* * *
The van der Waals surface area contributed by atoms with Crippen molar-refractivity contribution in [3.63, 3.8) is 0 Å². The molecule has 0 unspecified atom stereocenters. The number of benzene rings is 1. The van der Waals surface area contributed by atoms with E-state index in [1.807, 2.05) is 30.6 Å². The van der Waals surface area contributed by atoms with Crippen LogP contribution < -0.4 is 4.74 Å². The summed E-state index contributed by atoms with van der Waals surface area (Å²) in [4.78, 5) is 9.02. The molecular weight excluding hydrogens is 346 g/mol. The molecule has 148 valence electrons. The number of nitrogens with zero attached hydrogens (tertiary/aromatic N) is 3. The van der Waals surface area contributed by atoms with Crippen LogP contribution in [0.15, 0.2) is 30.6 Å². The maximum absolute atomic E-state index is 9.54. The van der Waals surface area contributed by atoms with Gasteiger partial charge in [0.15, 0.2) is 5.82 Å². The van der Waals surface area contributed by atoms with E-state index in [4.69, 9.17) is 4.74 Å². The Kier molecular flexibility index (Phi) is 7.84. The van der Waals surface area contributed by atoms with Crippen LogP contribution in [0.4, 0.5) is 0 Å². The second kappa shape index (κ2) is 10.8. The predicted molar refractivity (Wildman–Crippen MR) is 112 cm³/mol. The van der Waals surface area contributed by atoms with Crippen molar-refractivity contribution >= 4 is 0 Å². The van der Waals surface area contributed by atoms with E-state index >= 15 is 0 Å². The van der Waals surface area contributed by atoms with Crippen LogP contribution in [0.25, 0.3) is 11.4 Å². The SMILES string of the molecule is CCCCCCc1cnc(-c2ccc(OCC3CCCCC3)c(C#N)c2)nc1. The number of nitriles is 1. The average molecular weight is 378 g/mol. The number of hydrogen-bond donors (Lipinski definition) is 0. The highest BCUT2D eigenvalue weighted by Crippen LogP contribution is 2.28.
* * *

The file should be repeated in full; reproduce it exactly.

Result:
The van der Waals surface area contributed by atoms with Crippen molar-refractivity contribution in [3.63, 3.8) is 0 Å². The molecule has 0 unspecified atom stereocenters. The number of benzene rings is 1. The van der Waals surface area contributed by atoms with E-state index in [1.807, 2.05) is 30.6 Å². The van der Waals surface area contributed by atoms with Crippen LogP contribution < -0.4 is 4.74 Å². The summed E-state index contributed by atoms with van der Waals surface area (Å²) in [4.78, 5) is 9.02. The molecular weight excluding hydrogens is 346 g/mol. The molecule has 148 valence electrons. The number of nitrogens with zero attached hydrogens (tertiary/aromatic N) is 3. The van der Waals surface area contributed by atoms with Crippen LogP contribution in [0.15, 0.2) is 30.6 Å². The maximum absolute atomic E-state index is 9.54. The van der Waals surface area contributed by atoms with Gasteiger partial charge in [0.15, 0.2) is 5.82 Å². The van der Waals surface area contributed by atoms with E-state index in [4.69, 9.17) is 4.74 Å². The Kier molecular flexibility index (Phi) is 7.84. The van der Waals surface area contributed by atoms with Crippen LogP contribution in [0.4, 0.5) is 0 Å². The second kappa shape index (κ2) is 10.8. The predicted molar refractivity (Wildman–Crippen MR) is 112 cm³/mol. The van der Waals surface area contributed by atoms with Crippen molar-refractivity contribution >= 4 is 0 Å². The van der Waals surface area contributed by atoms with E-state index >= 15 is 0 Å². The van der Waals surface area contributed by atoms with Crippen LogP contribution in [0.25, 0.3) is 11.4 Å². The SMILES string of the molecule is CCCCCCc1cnc(-c2ccc(OCC3CCCCC3)c(C#N)c2)nc1. The number of nitriles is 1. The average molecular weight is 378 g/mol. The number of hydrogen-bond donors (Lipinski definition) is 0. The highest BCUT2D eigenvalue weighted by Crippen LogP contribution is 2.28.